CHARLOTTE, N.C. -- Charlotte-Mecklenburg police Chief Rodney Monroe said Wednesday that the city’s overall crime rate rose by 2.8 percent in 2012 fueled, in part, by an increase in robberies and aggravated assaults.
The department recorded 1,798 robberies during the past year, an increase from 1,612 in 2011.
In addition, there were 3,165 aggravated assault cases, compared to 2,901 a year earlier.
But the city saw fewer homicides and a 9.1 decrease in burglaries last year, according to statistics released Wednesday.
The crime statistics were unveiled at a ceremony held at CMPD’s Freedom Division, which saw its overall crime rate go down by 3.5 percent. Police said that was the largest decline among CMPD’s 13 divisions.
The Freedom Division covers 46.1 square miles and serves a portion of west Charlotte, including the Freedom Drive corridor and a number of older neighborhoods in the area.
Capt. Gregg Collins said the division and west side of town has “historically been seen as more violent.” But he said it was nice to see the year-end stats. “The amount of violence has completely changed,” Collins said in an earlier interview.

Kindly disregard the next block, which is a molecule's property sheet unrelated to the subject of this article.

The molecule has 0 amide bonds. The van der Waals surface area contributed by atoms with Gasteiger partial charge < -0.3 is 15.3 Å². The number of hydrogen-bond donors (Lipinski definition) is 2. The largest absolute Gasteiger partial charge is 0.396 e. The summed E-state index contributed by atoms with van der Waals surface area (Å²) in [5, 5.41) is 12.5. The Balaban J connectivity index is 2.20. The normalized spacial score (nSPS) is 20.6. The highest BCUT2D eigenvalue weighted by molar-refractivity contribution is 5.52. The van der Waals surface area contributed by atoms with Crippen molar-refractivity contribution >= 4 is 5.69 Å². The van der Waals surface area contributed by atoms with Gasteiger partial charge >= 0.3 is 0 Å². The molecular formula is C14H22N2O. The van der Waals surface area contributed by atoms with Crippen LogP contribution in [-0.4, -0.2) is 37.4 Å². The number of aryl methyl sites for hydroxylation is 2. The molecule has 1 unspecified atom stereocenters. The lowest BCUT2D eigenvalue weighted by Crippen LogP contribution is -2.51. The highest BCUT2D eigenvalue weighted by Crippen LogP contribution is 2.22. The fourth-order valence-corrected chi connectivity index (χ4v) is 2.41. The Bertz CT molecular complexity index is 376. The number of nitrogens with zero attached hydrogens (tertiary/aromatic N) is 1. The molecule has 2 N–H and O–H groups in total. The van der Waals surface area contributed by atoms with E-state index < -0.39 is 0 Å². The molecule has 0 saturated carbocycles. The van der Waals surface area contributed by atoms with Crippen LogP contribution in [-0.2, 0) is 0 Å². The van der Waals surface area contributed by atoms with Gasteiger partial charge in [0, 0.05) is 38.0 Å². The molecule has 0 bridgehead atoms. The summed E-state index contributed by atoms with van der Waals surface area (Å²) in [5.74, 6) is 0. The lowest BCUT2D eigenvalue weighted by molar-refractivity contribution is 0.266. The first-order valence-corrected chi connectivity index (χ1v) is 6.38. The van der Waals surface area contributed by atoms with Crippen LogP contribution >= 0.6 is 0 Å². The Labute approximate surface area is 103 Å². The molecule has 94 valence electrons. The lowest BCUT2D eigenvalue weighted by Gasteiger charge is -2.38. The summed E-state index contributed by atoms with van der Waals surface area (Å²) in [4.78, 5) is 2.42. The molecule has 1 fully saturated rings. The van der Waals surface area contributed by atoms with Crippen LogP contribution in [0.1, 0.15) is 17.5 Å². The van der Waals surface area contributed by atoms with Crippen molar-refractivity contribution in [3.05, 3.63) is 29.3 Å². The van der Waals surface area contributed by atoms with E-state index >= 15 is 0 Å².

Collins attributes part of the division’s success to an intense focus on crime prevention and specialized units that watch crime patterns and histories for certain locations and people. Over the past couple of years, the Freedom Division has created special burglar apprehension and domestic violence teams that target those crimes, Collins said.
As a result of the former, the division has seen the number of burglaries fall from a high of 802 in 2008 to 527 in 2012, Collins said.
Partnerships with community groups and residents have also helped make neighborhoods within the division safer, police said.
Hannah Clinton, a resident of the Todd Park neighborhood along Toddville Road in Freedom Division, began working with CMPD in the 1990s when she first joined the Todd Park Neighborhood Association. Then, she said, the neighborhood was riddled with crime, including street-level drug deals and home invasions. Now, through community-police cooperation, Todd Park is a decent place to live, Clinton said.
“I feel they have done an excellent job … they took it on as their own neighborhood,” said Clinton, who was recognized at Wednesday’s ceremony as an important community leader within the Freedom Division.
In 2013, Chief Monroe said the department will focus on enhancing a 24-hour monitoring center for surveillance cameras the department got during the DNC, as well as work with the Mecklenburg County District Attorney’s Office and judges to focus on repeat offenders.
He identified the habitual offenders who are out of jail and back on the streets as one of the department’s biggest challenges.
“If people do not believe that there is a penalty for committing crimes in our community, they will only continue to do such,” Monroe said.